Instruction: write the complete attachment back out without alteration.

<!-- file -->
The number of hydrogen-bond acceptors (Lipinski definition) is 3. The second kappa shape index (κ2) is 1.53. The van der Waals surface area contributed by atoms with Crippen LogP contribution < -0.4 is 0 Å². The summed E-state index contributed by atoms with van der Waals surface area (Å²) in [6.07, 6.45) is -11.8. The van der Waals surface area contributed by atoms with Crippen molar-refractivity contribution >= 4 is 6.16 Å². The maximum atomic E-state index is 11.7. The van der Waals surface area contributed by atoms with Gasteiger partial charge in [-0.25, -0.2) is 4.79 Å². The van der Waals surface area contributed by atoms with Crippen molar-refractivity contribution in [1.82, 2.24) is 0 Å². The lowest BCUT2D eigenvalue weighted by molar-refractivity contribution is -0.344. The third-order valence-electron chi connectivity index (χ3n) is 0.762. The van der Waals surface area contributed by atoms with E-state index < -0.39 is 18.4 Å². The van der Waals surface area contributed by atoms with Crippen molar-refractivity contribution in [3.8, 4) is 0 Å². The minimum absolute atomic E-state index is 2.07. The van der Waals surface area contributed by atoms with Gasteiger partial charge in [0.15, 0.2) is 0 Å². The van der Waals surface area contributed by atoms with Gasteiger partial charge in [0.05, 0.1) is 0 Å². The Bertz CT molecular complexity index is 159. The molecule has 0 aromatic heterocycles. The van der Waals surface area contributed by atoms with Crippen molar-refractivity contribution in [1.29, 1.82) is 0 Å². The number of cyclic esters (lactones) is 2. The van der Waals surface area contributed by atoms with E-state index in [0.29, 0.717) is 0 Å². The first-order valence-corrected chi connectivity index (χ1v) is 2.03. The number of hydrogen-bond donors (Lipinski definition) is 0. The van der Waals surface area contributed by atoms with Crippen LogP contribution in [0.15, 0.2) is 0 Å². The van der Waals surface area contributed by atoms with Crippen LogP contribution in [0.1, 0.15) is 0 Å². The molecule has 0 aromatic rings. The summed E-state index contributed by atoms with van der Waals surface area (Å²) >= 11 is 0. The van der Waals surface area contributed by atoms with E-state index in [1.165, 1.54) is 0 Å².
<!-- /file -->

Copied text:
The number of hydrogen-bond acceptors (Lipinski definition) is 3. The second kappa shape index (κ2) is 1.53. The van der Waals surface area contributed by atoms with Crippen LogP contribution < -0.4 is 0 Å². The summed E-state index contributed by atoms with van der Waals surface area (Å²) in [6.07, 6.45) is -11.8. The van der Waals surface area contributed by atoms with Crippen molar-refractivity contribution >= 4 is 6.16 Å². The maximum atomic E-state index is 11.7. The van der Waals surface area contributed by atoms with Gasteiger partial charge in [-0.25, -0.2) is 4.79 Å². The van der Waals surface area contributed by atoms with Crippen molar-refractivity contribution in [1.82, 2.24) is 0 Å². The lowest BCUT2D eigenvalue weighted by molar-refractivity contribution is -0.344. The third-order valence-electron chi connectivity index (χ3n) is 0.762. The van der Waals surface area contributed by atoms with E-state index < -0.39 is 18.4 Å². The van der Waals surface area contributed by atoms with Crippen molar-refractivity contribution in [3.8, 4) is 0 Å². The minimum absolute atomic E-state index is 2.07. The van der Waals surface area contributed by atoms with Gasteiger partial charge in [0.15, 0.2) is 0 Å². The van der Waals surface area contributed by atoms with Gasteiger partial charge in [0.05, 0.1) is 0 Å². The Bertz CT molecular complexity index is 159. The molecule has 0 aromatic heterocycles. The van der Waals surface area contributed by atoms with Crippen molar-refractivity contribution in [1.29, 1.82) is 0 Å². The number of cyclic esters (lactones) is 2. The van der Waals surface area contributed by atoms with E-state index in [0.29, 0.717) is 0 Å². The first-order valence-corrected chi connectivity index (χ1v) is 2.03. The number of hydrogen-bond donors (Lipinski definition) is 0. The van der Waals surface area contributed by atoms with Crippen LogP contribution in [0.15, 0.2) is 0 Å². The van der Waals surface area contributed by atoms with Crippen LogP contribution in [0.1, 0.15) is 0 Å². The molecule has 0 aromatic rings. The summed E-state index contributed by atoms with van der Waals surface area (Å²) >= 11 is 0. The van der Waals surface area contributed by atoms with E-state index in [1.165, 1.54) is 0 Å².